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Document Max. Freq Min. Freq
Harper's Encyclopedia of United States History (ed. Benson Lossing) 24 0 Browse Search
The Daily Dispatch: June 10, 1863., [Electronic resource] 20 0 Browse Search
Mrs. John A. Logan, Reminiscences of a Soldier's Wife: An Autobiography 12 0 Browse Search
George P. Rowell and Company's American Newspaper Directory, containing accurate lists of all the newspapers and periodicals published in the United States and territories, and the dominion of Canada, and British Colonies of North America., together with a description of the towns and cities in which they are published. (ed. George P. Rowell and company) 12 0 Browse Search
The Daily Dispatch: June 11, 1863., [Electronic resource] 12 0 Browse Search
Horace Greeley, The American Conflict: A History of the Great Rebellion in the United States of America, 1860-65: its Causes, Incidents, and Results: Intended to exhibit especially its moral and political phases with the drift and progress of American opinion respecting human slavery from 1776 to the close of the War for the Union. Volume I. 12 0 Browse Search
Wendell Phillips, Theodore C. Pease, Speeches, Lectures and Letters of Wendell Phillips: Volume 1 10 0 Browse Search
The Photographic History of The Civil War: in ten volumes, Thousands of Scenes Photographed 1861-65, with Text by many Special Authorities, Volume 2: Two Years of Grim War. (ed. Francis Trevelyan Miller) 8 0 Browse Search
John G. Nicolay, The Outbreak of Rebellion 6 0 Browse Search
The writings of John Greenleaf Whittier, Volume 6. (ed. John Greenleaf Whittier) 6 0 Browse Search
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Browsing named entities in The Daily Dispatch: December 25, 1860., [Electronic resource]. You can also browse the collection for Dixon, Ill. (Illinois, United States) or search for Dixon, Ill. (Illinois, United States) in all documents.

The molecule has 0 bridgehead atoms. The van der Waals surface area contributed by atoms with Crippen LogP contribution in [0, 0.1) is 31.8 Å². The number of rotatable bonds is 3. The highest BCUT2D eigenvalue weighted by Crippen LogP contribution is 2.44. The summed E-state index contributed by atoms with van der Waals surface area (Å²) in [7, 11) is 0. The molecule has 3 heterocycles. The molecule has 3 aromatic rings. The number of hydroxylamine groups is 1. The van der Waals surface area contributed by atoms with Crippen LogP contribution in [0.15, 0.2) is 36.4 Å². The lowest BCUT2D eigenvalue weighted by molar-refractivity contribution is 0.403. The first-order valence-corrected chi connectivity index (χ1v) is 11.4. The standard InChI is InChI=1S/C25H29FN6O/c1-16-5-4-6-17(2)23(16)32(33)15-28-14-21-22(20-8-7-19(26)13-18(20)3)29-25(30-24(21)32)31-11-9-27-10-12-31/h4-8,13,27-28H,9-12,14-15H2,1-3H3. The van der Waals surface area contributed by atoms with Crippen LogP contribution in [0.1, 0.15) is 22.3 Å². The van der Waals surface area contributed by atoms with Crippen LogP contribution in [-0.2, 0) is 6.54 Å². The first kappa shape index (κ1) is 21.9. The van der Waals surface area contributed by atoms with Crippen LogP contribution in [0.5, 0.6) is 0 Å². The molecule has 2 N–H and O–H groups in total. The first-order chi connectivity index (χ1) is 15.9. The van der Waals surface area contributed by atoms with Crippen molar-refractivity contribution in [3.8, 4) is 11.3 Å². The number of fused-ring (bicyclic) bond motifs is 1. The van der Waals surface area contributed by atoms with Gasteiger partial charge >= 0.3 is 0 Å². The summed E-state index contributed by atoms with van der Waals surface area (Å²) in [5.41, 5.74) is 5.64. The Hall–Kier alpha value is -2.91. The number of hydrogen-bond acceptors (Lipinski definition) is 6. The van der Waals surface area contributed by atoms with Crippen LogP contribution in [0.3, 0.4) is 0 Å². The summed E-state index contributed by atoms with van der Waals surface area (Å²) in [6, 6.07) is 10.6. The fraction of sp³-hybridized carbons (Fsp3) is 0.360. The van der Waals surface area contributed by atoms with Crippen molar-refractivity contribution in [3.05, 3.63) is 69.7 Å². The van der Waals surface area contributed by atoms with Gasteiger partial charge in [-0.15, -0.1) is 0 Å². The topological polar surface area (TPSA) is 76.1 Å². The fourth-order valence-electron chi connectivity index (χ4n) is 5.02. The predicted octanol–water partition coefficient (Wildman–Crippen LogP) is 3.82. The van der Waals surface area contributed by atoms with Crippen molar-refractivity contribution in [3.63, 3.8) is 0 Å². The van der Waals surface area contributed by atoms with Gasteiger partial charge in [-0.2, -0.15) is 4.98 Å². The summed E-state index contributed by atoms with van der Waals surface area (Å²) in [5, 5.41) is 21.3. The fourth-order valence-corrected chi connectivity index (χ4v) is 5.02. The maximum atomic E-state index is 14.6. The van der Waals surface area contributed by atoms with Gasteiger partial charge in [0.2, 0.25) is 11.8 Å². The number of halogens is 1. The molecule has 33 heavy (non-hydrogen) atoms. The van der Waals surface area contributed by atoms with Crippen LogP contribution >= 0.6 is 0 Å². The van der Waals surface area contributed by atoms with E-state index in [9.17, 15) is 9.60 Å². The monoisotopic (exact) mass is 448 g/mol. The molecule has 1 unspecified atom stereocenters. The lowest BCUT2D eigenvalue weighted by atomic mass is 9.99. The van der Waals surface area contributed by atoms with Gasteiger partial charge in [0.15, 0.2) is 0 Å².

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ed — in the Union if we can, but if we cannot, then out of the Union. Supposing these to be not only your sentiments, but the sentiments of the great body of the Southern people, it gives me pleasure to inform you of a move which is now on the tapis in New Jersey, the effect of which, I am persuaded, will be not only to secure to the South her rights in the Union, but to give the Union itself a new lease upon time. New Jersey is one of the Old Thirteen. No State North of Mason and Dixon's line has been more faithful, loyal and true to the Constitution; and none has been more mindful of the rights of the sister States under it than she; and there is not one among them all that commands more of the respect and confidence of the Southern people. Availing herself of the proud position which she occupies, the plan proposed is that she shall undertake the office of mediator between the sections. As far as I understand it, the outlines are these: She is to send a Commissioner to